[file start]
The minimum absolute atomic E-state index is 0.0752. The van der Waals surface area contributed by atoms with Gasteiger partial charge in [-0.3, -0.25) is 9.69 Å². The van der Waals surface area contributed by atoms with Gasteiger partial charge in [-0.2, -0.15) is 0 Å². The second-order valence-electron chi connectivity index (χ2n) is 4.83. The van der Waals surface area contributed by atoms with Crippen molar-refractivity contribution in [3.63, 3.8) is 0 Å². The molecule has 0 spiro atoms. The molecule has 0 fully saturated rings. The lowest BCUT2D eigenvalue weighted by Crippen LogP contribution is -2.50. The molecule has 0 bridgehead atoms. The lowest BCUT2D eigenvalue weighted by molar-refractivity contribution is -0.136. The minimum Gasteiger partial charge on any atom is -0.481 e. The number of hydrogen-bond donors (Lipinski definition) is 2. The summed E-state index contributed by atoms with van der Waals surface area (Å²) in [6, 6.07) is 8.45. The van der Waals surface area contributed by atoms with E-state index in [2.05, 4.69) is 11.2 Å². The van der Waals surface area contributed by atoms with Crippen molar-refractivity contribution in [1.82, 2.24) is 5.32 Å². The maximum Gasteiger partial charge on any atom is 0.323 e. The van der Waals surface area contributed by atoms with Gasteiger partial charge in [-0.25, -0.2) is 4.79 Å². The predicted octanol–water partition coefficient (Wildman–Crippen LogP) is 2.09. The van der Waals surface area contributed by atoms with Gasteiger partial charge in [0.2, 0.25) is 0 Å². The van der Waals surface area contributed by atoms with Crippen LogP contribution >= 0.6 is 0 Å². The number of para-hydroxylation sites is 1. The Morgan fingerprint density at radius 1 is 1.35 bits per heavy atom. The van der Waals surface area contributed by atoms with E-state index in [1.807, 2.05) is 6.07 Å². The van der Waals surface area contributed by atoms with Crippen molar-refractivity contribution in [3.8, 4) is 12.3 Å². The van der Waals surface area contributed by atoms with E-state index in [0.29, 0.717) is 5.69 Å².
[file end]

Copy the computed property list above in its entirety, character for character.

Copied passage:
The minimum absolute atomic E-state index is 0.0752. The van der Waals surface area contributed by atoms with Gasteiger partial charge in [-0.3, -0.25) is 9.69 Å². The van der Waals surface area contributed by atoms with Gasteiger partial charge in [-0.2, -0.15) is 0 Å². The second-order valence-electron chi connectivity index (χ2n) is 4.83. The van der Waals surface area contributed by atoms with Crippen molar-refractivity contribution in [3.63, 3.8) is 0 Å². The molecule has 0 spiro atoms. The molecule has 0 fully saturated rings. The lowest BCUT2D eigenvalue weighted by Crippen LogP contribution is -2.50. The molecule has 0 bridgehead atoms. The lowest BCUT2D eigenvalue weighted by molar-refractivity contribution is -0.136. The minimum Gasteiger partial charge on any atom is -0.481 e. The number of hydrogen-bond donors (Lipinski definition) is 2. The summed E-state index contributed by atoms with van der Waals surface area (Å²) in [6, 6.07) is 8.45. The van der Waals surface area contributed by atoms with E-state index in [2.05, 4.69) is 11.2 Å². The van der Waals surface area contributed by atoms with Crippen molar-refractivity contribution in [1.82, 2.24) is 5.32 Å². The maximum Gasteiger partial charge on any atom is 0.323 e. The van der Waals surface area contributed by atoms with Gasteiger partial charge in [-0.25, -0.2) is 4.79 Å². The predicted octanol–water partition coefficient (Wildman–Crippen LogP) is 2.09. The van der Waals surface area contributed by atoms with Gasteiger partial charge in [0.2, 0.25) is 0 Å². The van der Waals surface area contributed by atoms with Crippen LogP contribution >= 0.6 is 0 Å². The number of para-hydroxylation sites is 1. The Morgan fingerprint density at radius 1 is 1.35 bits per heavy atom. The van der Waals surface area contributed by atoms with E-state index in [1.807, 2.05) is 6.07 Å². The van der Waals surface area contributed by atoms with Crippen molar-refractivity contribution in [3.8, 4) is 12.3 Å². The van der Waals surface area contributed by atoms with E-state index in [0.29, 0.717) is 5.69 Å².